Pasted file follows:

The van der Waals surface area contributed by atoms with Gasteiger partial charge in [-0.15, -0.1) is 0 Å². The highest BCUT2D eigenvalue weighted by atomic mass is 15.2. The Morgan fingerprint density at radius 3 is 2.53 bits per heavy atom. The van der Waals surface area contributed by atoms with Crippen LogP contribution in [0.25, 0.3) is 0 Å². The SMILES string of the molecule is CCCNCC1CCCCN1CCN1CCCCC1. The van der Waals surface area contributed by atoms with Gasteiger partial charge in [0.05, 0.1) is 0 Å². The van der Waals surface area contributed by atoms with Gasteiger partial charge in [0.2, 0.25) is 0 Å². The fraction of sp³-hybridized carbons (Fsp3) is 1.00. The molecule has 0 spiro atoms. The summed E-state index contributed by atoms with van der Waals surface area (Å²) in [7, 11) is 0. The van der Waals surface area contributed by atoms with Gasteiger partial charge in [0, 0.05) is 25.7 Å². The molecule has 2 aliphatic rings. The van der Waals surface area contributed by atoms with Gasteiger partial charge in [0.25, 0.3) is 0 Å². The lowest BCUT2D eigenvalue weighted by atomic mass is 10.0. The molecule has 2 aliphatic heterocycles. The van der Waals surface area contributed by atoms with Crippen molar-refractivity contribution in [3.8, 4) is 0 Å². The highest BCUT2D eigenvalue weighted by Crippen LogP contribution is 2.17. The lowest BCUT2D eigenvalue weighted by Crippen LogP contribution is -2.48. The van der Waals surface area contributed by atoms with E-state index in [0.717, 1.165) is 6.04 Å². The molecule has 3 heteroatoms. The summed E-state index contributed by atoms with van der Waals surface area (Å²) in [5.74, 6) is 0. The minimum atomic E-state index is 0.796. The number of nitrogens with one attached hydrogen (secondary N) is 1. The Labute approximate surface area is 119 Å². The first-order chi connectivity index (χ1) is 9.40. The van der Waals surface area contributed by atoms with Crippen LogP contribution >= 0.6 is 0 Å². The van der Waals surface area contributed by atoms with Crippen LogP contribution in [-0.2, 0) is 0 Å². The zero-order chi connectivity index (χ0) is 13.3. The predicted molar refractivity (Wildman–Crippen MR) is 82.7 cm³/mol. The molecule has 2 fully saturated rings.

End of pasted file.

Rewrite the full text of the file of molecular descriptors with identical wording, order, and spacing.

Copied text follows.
The van der Waals surface area contributed by atoms with Gasteiger partial charge in [-0.15, -0.1) is 0 Å². The highest BCUT2D eigenvalue weighted by atomic mass is 15.2. The Morgan fingerprint density at radius 3 is 2.53 bits per heavy atom. The van der Waals surface area contributed by atoms with Crippen LogP contribution in [0.25, 0.3) is 0 Å². The SMILES string of the molecule is CCCNCC1CCCCN1CCN1CCCCC1. The van der Waals surface area contributed by atoms with Gasteiger partial charge in [0.05, 0.1) is 0 Å². The van der Waals surface area contributed by atoms with Gasteiger partial charge in [0.2, 0.25) is 0 Å². The fraction of sp³-hybridized carbons (Fsp3) is 1.00. The molecule has 0 spiro atoms. The summed E-state index contributed by atoms with van der Waals surface area (Å²) in [7, 11) is 0. The van der Waals surface area contributed by atoms with Gasteiger partial charge in [0, 0.05) is 25.7 Å². The molecule has 2 aliphatic rings. The van der Waals surface area contributed by atoms with Gasteiger partial charge in [0.25, 0.3) is 0 Å². The lowest BCUT2D eigenvalue weighted by atomic mass is 10.0. The molecule has 2 aliphatic heterocycles. The van der Waals surface area contributed by atoms with Crippen molar-refractivity contribution in [3.8, 4) is 0 Å². The highest BCUT2D eigenvalue weighted by Crippen LogP contribution is 2.17. The lowest BCUT2D eigenvalue weighted by Crippen LogP contribution is -2.48. The van der Waals surface area contributed by atoms with E-state index in [0.717, 1.165) is 6.04 Å². The molecule has 3 heteroatoms. The summed E-state index contributed by atoms with van der Waals surface area (Å²) in [5.74, 6) is 0. The minimum atomic E-state index is 0.796. The number of nitrogens with one attached hydrogen (secondary N) is 1. The Labute approximate surface area is 119 Å². The first-order chi connectivity index (χ1) is 9.40. The van der Waals surface area contributed by atoms with Crippen LogP contribution >= 0.6 is 0 Å². The van der Waals surface area contributed by atoms with Crippen LogP contribution in [-0.2, 0) is 0 Å². The zero-order chi connectivity index (χ0) is 13.3. The predicted molar refractivity (Wildman–Crippen MR) is 82.7 cm³/mol. The molecule has 2 fully saturated rings.